Shari Duval, who founded and built the Ponte Vedra-based K9s for Warriors veterans nonprofit into a national presence, has died after a battle with cancer.
She was 75.
“I’m heartbroken,” CEO Rory Diamond wrote on Twitter. “She had been valiantly fighting cancer over and over and winning and this last bout was just too much.”
Duval founded K9s For Warriors in 2011 to train shelter dogs as service dogs and pair them with veterans suffering service-connected post-traumatic stress disorder, traumatic brain injury and military sexual trauma. As of January the nonprofit has “rescued” 1,268 dogs and 650 veterans, according to the website, at no charge to the veterans.
“Shari created K9’s for Warriors through sheer grit, love and a tenacity that I’ve never knew existed,” wrote Diamond, who is also a Jacksonville City Council member. “She pioneered how to love on our warriors and stop veteran suicide. Like so many others, she changed my life forever. … As one of our warriors just said, ‘St. Peter is standing at the Pearly Gates and when he sees Shari he will surely open wide the gates of heaven and say ‘no introduction is needed to a saint such as yourself.'”
Hayden Reed, manager of canine support operations at K9s for Warriors, introduces support dog Sully to then-second lady Karen Pence as she toured the facility with the nonprofit’s founder, Shari Duval, in 2020. (Bob Self/Florida Time Union)
Staff and warriors alike called her Mom. In December the K9s for Warriors main campus was renamed “The Shari Duval K9s For Warriors National Headquarters.”
Diamond’s fellow council member, Brenda Priestly Jackson, wrote on Twitter that he and fellow K9s staff and supporters “will continue the act of creating together & continue her legacy of services for veterans.”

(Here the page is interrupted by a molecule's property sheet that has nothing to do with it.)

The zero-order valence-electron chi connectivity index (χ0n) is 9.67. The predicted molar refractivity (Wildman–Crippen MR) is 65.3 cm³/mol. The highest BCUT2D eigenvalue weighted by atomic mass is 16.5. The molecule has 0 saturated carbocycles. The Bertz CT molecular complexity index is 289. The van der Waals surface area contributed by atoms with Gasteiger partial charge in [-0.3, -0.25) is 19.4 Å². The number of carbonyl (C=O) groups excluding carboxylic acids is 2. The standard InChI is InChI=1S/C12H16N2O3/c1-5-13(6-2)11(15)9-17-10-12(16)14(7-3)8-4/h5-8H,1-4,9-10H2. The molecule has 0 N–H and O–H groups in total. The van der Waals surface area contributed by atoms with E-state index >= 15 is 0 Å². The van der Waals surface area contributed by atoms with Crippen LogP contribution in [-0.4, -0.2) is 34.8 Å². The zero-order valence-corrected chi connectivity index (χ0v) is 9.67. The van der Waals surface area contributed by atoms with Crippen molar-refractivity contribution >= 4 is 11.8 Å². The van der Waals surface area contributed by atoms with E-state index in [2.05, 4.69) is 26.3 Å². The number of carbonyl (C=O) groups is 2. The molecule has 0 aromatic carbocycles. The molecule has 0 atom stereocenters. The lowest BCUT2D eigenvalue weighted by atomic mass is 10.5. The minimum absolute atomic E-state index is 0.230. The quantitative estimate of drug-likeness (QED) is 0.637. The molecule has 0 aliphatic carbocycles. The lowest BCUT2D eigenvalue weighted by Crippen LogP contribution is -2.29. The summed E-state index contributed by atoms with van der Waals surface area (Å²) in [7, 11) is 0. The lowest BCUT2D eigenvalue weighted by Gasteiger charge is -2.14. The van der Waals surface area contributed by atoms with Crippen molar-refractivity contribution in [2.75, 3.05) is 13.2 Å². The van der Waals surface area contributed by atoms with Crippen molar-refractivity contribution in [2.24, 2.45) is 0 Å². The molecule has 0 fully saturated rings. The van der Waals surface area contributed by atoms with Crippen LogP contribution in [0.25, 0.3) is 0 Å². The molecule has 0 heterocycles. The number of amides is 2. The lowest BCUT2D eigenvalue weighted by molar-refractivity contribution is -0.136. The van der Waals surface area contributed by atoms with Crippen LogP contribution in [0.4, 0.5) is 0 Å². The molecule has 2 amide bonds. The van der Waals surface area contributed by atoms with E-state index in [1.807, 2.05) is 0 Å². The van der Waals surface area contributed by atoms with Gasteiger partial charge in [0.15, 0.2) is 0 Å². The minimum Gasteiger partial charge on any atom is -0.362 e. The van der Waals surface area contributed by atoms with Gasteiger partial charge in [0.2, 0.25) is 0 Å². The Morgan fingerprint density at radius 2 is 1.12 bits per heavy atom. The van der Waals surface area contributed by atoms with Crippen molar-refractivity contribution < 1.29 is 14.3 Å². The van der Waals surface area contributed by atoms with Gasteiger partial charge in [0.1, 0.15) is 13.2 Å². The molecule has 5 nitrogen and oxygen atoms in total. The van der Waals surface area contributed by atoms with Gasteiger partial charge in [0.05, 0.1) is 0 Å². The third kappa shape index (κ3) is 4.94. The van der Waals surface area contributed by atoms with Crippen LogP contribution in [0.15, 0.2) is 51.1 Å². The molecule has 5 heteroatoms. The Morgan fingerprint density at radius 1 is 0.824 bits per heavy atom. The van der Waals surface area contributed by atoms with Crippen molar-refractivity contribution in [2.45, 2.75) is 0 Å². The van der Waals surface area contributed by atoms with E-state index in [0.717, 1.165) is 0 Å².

In 2017 Duval was named a Florida Times-Union EVE award winner for her work with veterans. She told the paper that she started K9s after her son Brett, a veteran K9 police officer, returned from two Army tours in Iraq a changed man, with severe post-traumatic stress syndrome.
“I would have lost him to suicide,” Duval told the paper. “His body came home, but he didn’t … My son was still in Iraq.”
Doctors couldn’t help, but she found research on post-traumatic stress disability that showed service dogs could. When Simon began working with a Belgian Malinois named Reagan, the “old Brett” emerged and K9s for Warriors was born.
In the beginning, she had no financial resources except her own, no facility and no dogs. But Duval grew the nonprofit into what she said was the largest, most successful service dog program in the United States for veterans with the Ponte Vedra Beach headquarters and other campuses in Alachua County and San Antonio.
“The best way we could help these deserving warriors was to … train and give service canines to assist our warriors’ efforts to return to civilian life with dignity and independence,” Duval said on the K9s website. “We have been honored to serve these brave men and women that have given this country so much.
“We are a small charity doing huge work and making a difference. Our men and women of our military fought for our tomorrows, so we fight for theirs,” she said. “Our program has been successful, with documented recovery from the debilitating horrors of war, but the need is critical and overwhelming.”
After K9s posted news of her death on Facebook, hundreds of people commented on the impact she made and the lives she saved. They said she was an angel on earth.
“My husband Daniel was K9s for Warriors’ first graduate. You helped him soooooooo much and paired him with Sarge the first graduate pup. Thank you for everything you did,” wrote Valeria Dorantes Harasim.